I created this canvas panel using the acrylic photo transfer technique. It is the first time I have attempted this technique. I used a photograph that Nick had taken of a monarch butterfly for the centre image, then added paint and mixed media elements around it. I was quite pleased with how it turned out, but I definitely need some more practice. I rubbed a little too hard and removed some of the image, but I like how it has a dream-like quality. I added a few cineraria and feverfew flowers from my garden to tie in with the nature theme of the piece.
It has been a busy month in the garden, in these last weeks of summer, with our vegetable garden cropping abundantly. We have been picking salad greens, beetroot, spring onions, tomatoes, basil, beans, cucumbers, cabbages, zucchinis, and strawberries. I was worried last month that we weren’t going to get many tomatoes as they were small and the birds were eating them as soon as they ripened. But what they lacked in size, they have more than made up for in quantity, and after one week of pecking, the birds have left them alone – not sure why, they must have found something tastier to eat elsewhere. I have made several batches of pasta sauce, bottled enough beetroot to last through the year, frozen loads of beans, dried herbs for use in body care products and for herbal teas, pressed flowers to use in my art, and had a go at eco-dying with plants.
These are my garden journal pages from last month and from this month.
I wanted to share with you a lovely book that I got for Christmas – Garden Made: A Year of Seasonal Projects to Beautify Your Garden and Your Life by Stephanie Rose. Stephanie is a master gardener who became interested in gardening after a debilitating illness. She writes the blog Garden Therapy where she shares garden-related projects from making your own herbal skincare products, to growing food, recipes, and crafts. The book has fun projects to make, season by season. It has lovely pictures and is chock full of inspiration. Some of the projects I am looking forward to trying are homemade seed paper, teapot planters, terrarium ornaments, and a bug hotel.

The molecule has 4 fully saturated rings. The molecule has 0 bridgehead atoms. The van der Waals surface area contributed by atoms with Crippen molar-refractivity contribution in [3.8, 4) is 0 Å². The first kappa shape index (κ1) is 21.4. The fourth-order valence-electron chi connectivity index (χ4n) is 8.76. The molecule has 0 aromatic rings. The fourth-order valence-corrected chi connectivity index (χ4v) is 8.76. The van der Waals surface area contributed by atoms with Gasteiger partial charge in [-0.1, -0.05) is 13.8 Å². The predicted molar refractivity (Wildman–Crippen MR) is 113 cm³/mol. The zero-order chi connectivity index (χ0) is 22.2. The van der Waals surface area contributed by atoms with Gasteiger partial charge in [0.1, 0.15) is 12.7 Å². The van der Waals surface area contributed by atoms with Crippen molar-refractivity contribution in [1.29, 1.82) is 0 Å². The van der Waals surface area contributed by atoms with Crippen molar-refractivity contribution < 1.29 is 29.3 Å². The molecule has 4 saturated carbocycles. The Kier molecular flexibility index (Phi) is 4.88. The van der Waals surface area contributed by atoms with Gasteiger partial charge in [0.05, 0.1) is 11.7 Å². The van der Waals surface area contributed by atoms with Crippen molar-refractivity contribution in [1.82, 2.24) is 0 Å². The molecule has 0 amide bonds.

Wishing you all a happy day in your garden!
We recently celebrated Finn’s third birthday with a trip to one of his favourite river spots, where he loves to run, explore, swim and chase sticks. I made this scrapbook page for his album, which is filling up fast.
Here are some close-ups of the details.
I love to layer papers.
The burlap gives it a natural feel.
I used collage elements and did some chalking through stencils.
Washi tape and ribbon co-ordinate with the colour theme of water and nature.
This pretty sticker was from Graphic 45’s Botanical Tea collection.
I have always been a list maker. Each morning I write a list of things I want to achieve that day. Sometimes I write it out the night before so that I can go to sleep without going over in my mind what I need to do the next day. At the end of the day I take pleasure in crossing off the tasks I have completed and feel a sense of achievement if I have managed to accomplish them all.
This year I decided that, instead of having lists lying around the house, I would make a planner where I could keep everything organised in a fun, creative way. Although there are lots of lovely planners you can buy, I decided to use a recipe journal I have had for a few years, but never used. I think I bought it because it was purple, my favourite colour, but I have another lovely recipe folder that I have been using, so this one has been stashed away in a cupboard until now.
I decorated the front with scrapbook papers and a small tag, and I also decorated the back and inside cover.
The journal has six dividers so I have 2 months for each divider and use word stickers for the months.
On the inside of the divider I glued small calendar pages so I can see the dates at a glance.
I use a page for each week and write down important dates, what I’m reading, art and craft projects I’m working on, and weekly menus. At the top I attach a stack of To Do notelets with a paper clip so that at the end of each day I can transfer any tasks I haven’t completed to a new list and throw the old one away.